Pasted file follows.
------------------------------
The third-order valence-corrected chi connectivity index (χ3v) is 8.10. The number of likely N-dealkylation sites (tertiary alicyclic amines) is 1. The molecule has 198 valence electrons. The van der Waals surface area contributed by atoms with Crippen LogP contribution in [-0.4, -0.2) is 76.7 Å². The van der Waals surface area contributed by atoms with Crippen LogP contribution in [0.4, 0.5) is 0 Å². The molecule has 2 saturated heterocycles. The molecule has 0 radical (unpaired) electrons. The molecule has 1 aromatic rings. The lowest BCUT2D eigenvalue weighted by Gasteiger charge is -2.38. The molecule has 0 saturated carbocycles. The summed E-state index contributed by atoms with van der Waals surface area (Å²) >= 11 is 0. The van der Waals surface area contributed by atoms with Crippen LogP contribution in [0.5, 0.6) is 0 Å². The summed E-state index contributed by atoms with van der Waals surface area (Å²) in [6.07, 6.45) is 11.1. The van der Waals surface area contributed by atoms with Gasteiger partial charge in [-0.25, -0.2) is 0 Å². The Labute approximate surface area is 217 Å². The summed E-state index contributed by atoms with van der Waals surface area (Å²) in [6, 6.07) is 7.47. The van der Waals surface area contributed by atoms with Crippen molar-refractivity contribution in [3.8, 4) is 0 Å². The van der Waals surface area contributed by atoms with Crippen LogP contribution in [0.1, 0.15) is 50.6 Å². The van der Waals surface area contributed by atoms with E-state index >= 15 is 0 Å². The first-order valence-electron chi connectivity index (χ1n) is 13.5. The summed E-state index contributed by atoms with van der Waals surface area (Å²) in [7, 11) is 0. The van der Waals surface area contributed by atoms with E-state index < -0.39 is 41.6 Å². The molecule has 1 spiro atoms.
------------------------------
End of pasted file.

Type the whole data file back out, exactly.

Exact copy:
The third-order valence-corrected chi connectivity index (χ3v) is 8.10. The number of likely N-dealkylation sites (tertiary alicyclic amines) is 1. The molecule has 198 valence electrons. The van der Waals surface area contributed by atoms with Crippen LogP contribution in [-0.4, -0.2) is 76.7 Å². The van der Waals surface area contributed by atoms with Crippen LogP contribution in [0.4, 0.5) is 0 Å². The molecule has 2 saturated heterocycles. The molecule has 0 radical (unpaired) electrons. The molecule has 1 aromatic rings. The lowest BCUT2D eigenvalue weighted by Gasteiger charge is -2.38. The molecule has 0 saturated carbocycles. The summed E-state index contributed by atoms with van der Waals surface area (Å²) >= 11 is 0. The van der Waals surface area contributed by atoms with Crippen LogP contribution in [0.5, 0.6) is 0 Å². The summed E-state index contributed by atoms with van der Waals surface area (Å²) in [6.07, 6.45) is 11.1. The van der Waals surface area contributed by atoms with Gasteiger partial charge in [-0.25, -0.2) is 0 Å². The Labute approximate surface area is 217 Å². The summed E-state index contributed by atoms with van der Waals surface area (Å²) in [6, 6.07) is 7.47. The van der Waals surface area contributed by atoms with Crippen molar-refractivity contribution in [3.8, 4) is 0 Å². The van der Waals surface area contributed by atoms with Crippen LogP contribution in [0.1, 0.15) is 50.6 Å². The van der Waals surface area contributed by atoms with E-state index >= 15 is 0 Å². The first-order valence-electron chi connectivity index (χ1n) is 13.5. The summed E-state index contributed by atoms with van der Waals surface area (Å²) in [7, 11) is 0. The van der Waals surface area contributed by atoms with E-state index < -0.39 is 41.6 Å². The molecule has 1 spiro atoms.